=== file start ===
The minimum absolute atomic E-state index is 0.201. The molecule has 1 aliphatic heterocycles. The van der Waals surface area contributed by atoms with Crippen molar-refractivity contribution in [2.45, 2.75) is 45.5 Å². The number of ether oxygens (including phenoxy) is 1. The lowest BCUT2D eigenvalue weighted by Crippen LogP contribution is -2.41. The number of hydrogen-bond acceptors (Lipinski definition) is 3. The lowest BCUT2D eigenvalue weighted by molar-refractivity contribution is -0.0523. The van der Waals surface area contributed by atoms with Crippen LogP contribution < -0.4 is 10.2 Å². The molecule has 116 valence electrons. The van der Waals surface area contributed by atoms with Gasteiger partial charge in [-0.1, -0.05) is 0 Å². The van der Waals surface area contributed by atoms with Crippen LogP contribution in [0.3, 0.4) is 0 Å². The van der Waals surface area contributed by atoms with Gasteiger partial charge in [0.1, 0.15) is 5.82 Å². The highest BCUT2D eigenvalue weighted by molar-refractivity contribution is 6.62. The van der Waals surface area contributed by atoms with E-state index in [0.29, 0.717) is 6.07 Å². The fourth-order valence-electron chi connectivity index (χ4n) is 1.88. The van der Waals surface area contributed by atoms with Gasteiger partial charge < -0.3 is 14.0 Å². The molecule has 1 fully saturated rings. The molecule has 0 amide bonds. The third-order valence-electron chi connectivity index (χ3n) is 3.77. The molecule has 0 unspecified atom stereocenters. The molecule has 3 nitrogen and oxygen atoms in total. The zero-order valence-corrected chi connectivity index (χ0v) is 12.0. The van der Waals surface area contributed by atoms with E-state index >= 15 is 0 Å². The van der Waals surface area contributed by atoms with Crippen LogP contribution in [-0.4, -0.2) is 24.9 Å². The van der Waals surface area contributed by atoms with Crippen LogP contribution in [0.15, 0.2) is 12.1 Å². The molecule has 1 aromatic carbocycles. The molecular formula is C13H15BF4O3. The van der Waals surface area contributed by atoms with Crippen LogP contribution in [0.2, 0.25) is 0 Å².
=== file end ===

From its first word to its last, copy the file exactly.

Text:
The minimum absolute atomic E-state index is 0.201. The molecule has 1 aliphatic heterocycles. The van der Waals surface area contributed by atoms with Crippen molar-refractivity contribution in [2.45, 2.75) is 45.5 Å². The number of ether oxygens (including phenoxy) is 1. The lowest BCUT2D eigenvalue weighted by Crippen LogP contribution is -2.41. The number of hydrogen-bond acceptors (Lipinski definition) is 3. The lowest BCUT2D eigenvalue weighted by molar-refractivity contribution is -0.0523. The van der Waals surface area contributed by atoms with Crippen LogP contribution < -0.4 is 10.2 Å². The molecule has 116 valence electrons. The van der Waals surface area contributed by atoms with Gasteiger partial charge in [-0.1, -0.05) is 0 Å². The van der Waals surface area contributed by atoms with Crippen LogP contribution in [0.3, 0.4) is 0 Å². The van der Waals surface area contributed by atoms with Gasteiger partial charge in [0.1, 0.15) is 5.82 Å². The highest BCUT2D eigenvalue weighted by molar-refractivity contribution is 6.62. The van der Waals surface area contributed by atoms with E-state index in [0.29, 0.717) is 6.07 Å². The fourth-order valence-electron chi connectivity index (χ4n) is 1.88. The van der Waals surface area contributed by atoms with Gasteiger partial charge < -0.3 is 14.0 Å². The molecule has 1 fully saturated rings. The molecule has 0 amide bonds. The third-order valence-electron chi connectivity index (χ3n) is 3.77. The molecule has 0 unspecified atom stereocenters. The molecule has 3 nitrogen and oxygen atoms in total. The zero-order valence-corrected chi connectivity index (χ0v) is 12.0. The van der Waals surface area contributed by atoms with E-state index >= 15 is 0 Å². The van der Waals surface area contributed by atoms with Crippen LogP contribution in [-0.4, -0.2) is 24.9 Å². The van der Waals surface area contributed by atoms with Crippen LogP contribution in [0.15, 0.2) is 12.1 Å². The molecule has 1 aromatic carbocycles. The molecular formula is C13H15BF4O3. The van der Waals surface area contributed by atoms with Crippen LogP contribution in [0.2, 0.25) is 0 Å².